“A lot of guys don’t realize that he came in as a walk-on,” Muma said. “There have been a couple times where guys were like, ‘What? Garrett’s a walk-on?’ and it’s because of the position he’s put himself in today. He’s really deserved to be in the position he’s in right now because of all the work he’s put in through the years.”

Crall’s vocality and outspoken confidence have been staples of the UW football program in recent years, but that wasn’t the case when he first arrived in Laramie.

Having the chance to sit back and learn from team leaders like Josh Allen, Lucas Wacha and Jacob Hollister changed that.

“It’s really just one of those things that you have to take everything day by day,” Crall said. “When you’re young, you just have to be willing to listen. I think a lot of people want to come in and prove themselves right away, and there’s definitely a time for that. But being able to just listen to some of the older guys ... I was pretty quiet when I first got here, and I was able to take a lot from them and prove myself.

“Once you start doing that, you start to build a reputation for yourself. And once you do that, it’s all about living up to that standard. When I got put on scholarship, it was one of those things where I was like, ‘OK, I’ve got this now, but now I’m going to work even harder because I want to prove myself every day.’”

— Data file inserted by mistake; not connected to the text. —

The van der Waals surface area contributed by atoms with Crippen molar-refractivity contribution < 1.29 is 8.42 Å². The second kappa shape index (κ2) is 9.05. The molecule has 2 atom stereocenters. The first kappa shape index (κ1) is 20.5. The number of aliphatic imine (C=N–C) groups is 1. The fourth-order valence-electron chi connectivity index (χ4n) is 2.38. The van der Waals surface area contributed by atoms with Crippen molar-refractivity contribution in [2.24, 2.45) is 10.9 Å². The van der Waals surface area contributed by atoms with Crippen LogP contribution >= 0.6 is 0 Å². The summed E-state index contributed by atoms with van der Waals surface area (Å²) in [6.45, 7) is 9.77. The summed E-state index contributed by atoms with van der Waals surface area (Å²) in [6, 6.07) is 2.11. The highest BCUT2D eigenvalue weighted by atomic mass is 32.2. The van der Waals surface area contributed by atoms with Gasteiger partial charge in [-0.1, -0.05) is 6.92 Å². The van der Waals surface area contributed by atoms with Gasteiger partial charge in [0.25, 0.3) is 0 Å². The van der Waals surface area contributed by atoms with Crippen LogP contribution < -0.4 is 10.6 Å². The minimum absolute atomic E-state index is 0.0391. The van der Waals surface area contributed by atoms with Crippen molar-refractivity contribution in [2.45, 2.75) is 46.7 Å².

Crall’s final run with the Cowboys hasn’t gone as he intended, with UW needing to win at least one of its last two games to reach a bowl game after entering the year with Mountain West title aspirations.

Even amid a trying season, however, Crall has helped keep the Pokes’ spirits high while preventing the locker room from splintering.

“He’s been a joy to coach, and he’s done a superb job as a captain,” UW coach Craig Bohl said. “He’s worked hard, and he’s reached across all kinds of different subgroups within our football team.

“Sometimes you can have offensive and defensive guys congregate to their own area, or sometimes you can have position groups congregate to their own area. He’s constantly encouraging younger players, both on offense and defense.”

Added junior safety Rome Weber: “G-Crall means a lot. He brings a great deal of leadership to the team. Even when I first got here, I still looked at him as a leader. I know he was a little bit younger, but I always looked up to him. He keeps our head straight. He’s been through a lot, and he helps us to get through adversity.”

Crall admits that he couldn’t have envisioned himself leaving a lasting impact at UW when he first stepped foot on campus nearly six years ago as a high school senior. His never-give-up mentality, however, has allowed him to exceed his own expectations.

He kept this mindset while proving himself as a walk-on, and displayed it again in bouncing back from an injury-plagued 2020 season. Crall hopes to showcase this resilience one last time and lead his team to a bowl game in the process.

“Looking back, it’s been a long ride, and I certainly never pictured myself being in this position,” Crall said. “But I also knew when I came here that I was never going to quit. When you never quit, good things happen, and that’s one thing I’ve kept with myself this whole time.”

Josh Criswell covers the University of Wyoming for WyoSports. He can be reached at or 307-755-3325. Follow him on Twitter at @criswell_sports.